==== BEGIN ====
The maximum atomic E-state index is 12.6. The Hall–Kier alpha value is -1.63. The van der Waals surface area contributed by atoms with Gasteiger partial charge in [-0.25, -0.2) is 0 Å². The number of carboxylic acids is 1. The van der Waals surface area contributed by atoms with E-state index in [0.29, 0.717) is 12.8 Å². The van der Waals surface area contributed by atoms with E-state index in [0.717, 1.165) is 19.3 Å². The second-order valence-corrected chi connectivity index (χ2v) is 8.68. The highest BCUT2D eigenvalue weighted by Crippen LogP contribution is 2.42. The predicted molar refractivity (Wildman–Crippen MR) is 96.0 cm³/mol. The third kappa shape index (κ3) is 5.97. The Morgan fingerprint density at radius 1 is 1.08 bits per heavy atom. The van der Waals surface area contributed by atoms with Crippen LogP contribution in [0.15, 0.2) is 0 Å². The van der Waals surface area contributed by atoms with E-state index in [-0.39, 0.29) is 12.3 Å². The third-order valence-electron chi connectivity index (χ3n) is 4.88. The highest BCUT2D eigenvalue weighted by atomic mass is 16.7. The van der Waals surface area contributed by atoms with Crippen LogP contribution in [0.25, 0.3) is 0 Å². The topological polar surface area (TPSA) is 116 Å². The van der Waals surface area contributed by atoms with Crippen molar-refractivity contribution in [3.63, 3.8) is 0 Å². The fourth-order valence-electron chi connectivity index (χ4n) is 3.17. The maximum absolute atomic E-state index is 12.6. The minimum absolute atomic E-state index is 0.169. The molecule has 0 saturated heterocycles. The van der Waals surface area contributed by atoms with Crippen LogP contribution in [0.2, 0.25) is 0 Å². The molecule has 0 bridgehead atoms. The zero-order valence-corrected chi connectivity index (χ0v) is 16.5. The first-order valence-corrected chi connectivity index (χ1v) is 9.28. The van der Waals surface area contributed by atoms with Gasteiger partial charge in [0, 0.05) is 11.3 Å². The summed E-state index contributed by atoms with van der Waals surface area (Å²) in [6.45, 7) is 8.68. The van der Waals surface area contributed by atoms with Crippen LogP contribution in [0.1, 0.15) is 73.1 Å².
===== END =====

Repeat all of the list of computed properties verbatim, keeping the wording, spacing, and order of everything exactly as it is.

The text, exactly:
The maximum atomic E-state index is 12.6. The Hall–Kier alpha value is -1.63. The van der Waals surface area contributed by atoms with Gasteiger partial charge in [-0.25, -0.2) is 0 Å². The number of carboxylic acids is 1. The van der Waals surface area contributed by atoms with E-state index in [0.29, 0.717) is 12.8 Å². The van der Waals surface area contributed by atoms with E-state index in [0.717, 1.165) is 19.3 Å². The second-order valence-corrected chi connectivity index (χ2v) is 8.68. The highest BCUT2D eigenvalue weighted by Crippen LogP contribution is 2.42. The predicted molar refractivity (Wildman–Crippen MR) is 96.0 cm³/mol. The third kappa shape index (κ3) is 5.97. The Morgan fingerprint density at radius 1 is 1.08 bits per heavy atom. The van der Waals surface area contributed by atoms with Crippen LogP contribution in [0.15, 0.2) is 0 Å². The van der Waals surface area contributed by atoms with E-state index in [-0.39, 0.29) is 12.3 Å². The third-order valence-electron chi connectivity index (χ3n) is 4.88. The highest BCUT2D eigenvalue weighted by atomic mass is 16.7. The van der Waals surface area contributed by atoms with Crippen LogP contribution in [0.25, 0.3) is 0 Å². The topological polar surface area (TPSA) is 116 Å². The van der Waals surface area contributed by atoms with Crippen molar-refractivity contribution in [3.63, 3.8) is 0 Å². The fourth-order valence-electron chi connectivity index (χ4n) is 3.17. The maximum absolute atomic E-state index is 12.6. The minimum absolute atomic E-state index is 0.169. The molecule has 0 saturated heterocycles. The van der Waals surface area contributed by atoms with Crippen LogP contribution in [0.2, 0.25) is 0 Å². The molecule has 0 bridgehead atoms. The zero-order valence-corrected chi connectivity index (χ0v) is 16.5. The first-order valence-corrected chi connectivity index (χ1v) is 9.28. The van der Waals surface area contributed by atoms with Gasteiger partial charge in [0, 0.05) is 11.3 Å². The summed E-state index contributed by atoms with van der Waals surface area (Å²) in [6.45, 7) is 8.68. The van der Waals surface area contributed by atoms with Crippen LogP contribution in [0.1, 0.15) is 73.1 Å².